Enacting tougher legislation would reflect the public's abhorrence to such reckless and dangerous acts and would deter flight from police. It would make an example of criminals who place innocent lives at risk through such thoughtlessness.
Lives at risk often include the lives of police officers who often drive outdated unsafe police cruisers due to cutbacks. Innocent bystanders on the street are most at risk when killed in the midst of a car chase.
Criminals may be fleeing from an unpaid parking ticket or a speeding charge which has led to such a chase. Many flee because there are legal consequences for relatively minor criminal offences.
We all know there are other instances where high speed chases are a result of criminals who know that when they are taken into police custody they will face serious ramifications for outstanding warrants or other criminal acts that they may have committed prior to becoming engaged in the chase.
Many in the country feel that police chases using such tactics as roadblocks, spike belts, helicopter surveillance et cetera would be a more effective approach. In reality, increasingly we find that the lack of funding impacts greatly on the ability of the police to engage in other types of responses. These devices do not always help.
A very real example involved Calgary police Constable Richard Sonnenberg who on October 8, 1993 used a police spike belt to stop a car from fleeing police. The car was driving, as I understand it, at 170 kilometres an hour. The car veered away from the police spike belt and hit the officer killing him instantly.
The police are very often faced with making split second instantaneous decisions. We must remember that anyone is at risk, anyone can be killed when these types of chases begin.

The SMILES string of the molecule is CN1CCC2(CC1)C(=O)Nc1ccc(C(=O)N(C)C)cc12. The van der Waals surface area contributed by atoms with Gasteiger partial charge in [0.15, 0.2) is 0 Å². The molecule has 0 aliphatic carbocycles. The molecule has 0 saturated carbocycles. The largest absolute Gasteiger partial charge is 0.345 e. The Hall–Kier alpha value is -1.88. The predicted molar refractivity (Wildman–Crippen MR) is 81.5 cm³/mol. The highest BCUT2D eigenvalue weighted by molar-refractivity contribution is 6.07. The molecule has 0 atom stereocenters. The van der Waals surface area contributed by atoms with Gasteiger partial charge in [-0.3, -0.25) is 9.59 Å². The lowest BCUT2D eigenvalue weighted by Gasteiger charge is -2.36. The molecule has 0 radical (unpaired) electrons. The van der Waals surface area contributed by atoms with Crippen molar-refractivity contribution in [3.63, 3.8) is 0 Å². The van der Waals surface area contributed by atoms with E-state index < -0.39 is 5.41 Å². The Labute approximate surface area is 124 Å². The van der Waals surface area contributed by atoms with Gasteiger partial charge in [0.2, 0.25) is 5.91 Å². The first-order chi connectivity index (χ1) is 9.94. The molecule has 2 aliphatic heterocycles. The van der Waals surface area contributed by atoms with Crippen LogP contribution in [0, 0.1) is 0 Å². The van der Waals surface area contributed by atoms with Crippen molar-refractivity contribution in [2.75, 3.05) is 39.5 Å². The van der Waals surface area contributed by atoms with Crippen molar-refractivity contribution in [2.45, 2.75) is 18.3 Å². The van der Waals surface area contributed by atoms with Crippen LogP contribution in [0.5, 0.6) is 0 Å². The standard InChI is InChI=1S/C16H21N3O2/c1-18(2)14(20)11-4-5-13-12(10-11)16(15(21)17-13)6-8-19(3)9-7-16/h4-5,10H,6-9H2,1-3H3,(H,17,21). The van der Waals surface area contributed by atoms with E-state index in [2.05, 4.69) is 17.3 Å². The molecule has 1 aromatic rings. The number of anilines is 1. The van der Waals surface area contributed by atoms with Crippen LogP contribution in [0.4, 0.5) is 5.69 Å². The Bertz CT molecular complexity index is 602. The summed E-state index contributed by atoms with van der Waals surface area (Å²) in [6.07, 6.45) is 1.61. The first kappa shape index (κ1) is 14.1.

A further tragedy was that in the case of Mr. Sonnenberg the criminal was given a six year sentence for criminal negligence causing death. This underlines the importance of the provisions of Bill C-202.
We know that life does not mean life in this country, but I would suggest that the recognition of this type of offence resulting in the loss of life and it being codified in the criminal code sends a very important message to all. The need to give our justice system the ability to respond appropriately to those who escape justice does send that message.
Increasingly police are faced with this difficult situation. We know that the public complaints commission has released some very pointed and useful responses that the government should be quick to embrace.
I want to conclude by saying that we can do more, but this bill certainly addresses part of the problem and it is a big part that we in this House can all embrace and pass quickly. It is a very smart and reasonable step in the right direction, a direction that recognizes the attempts to address the serious problems with flight from police. I urge all hon. members to support this bill and others aimed at improving Canada's criminal code.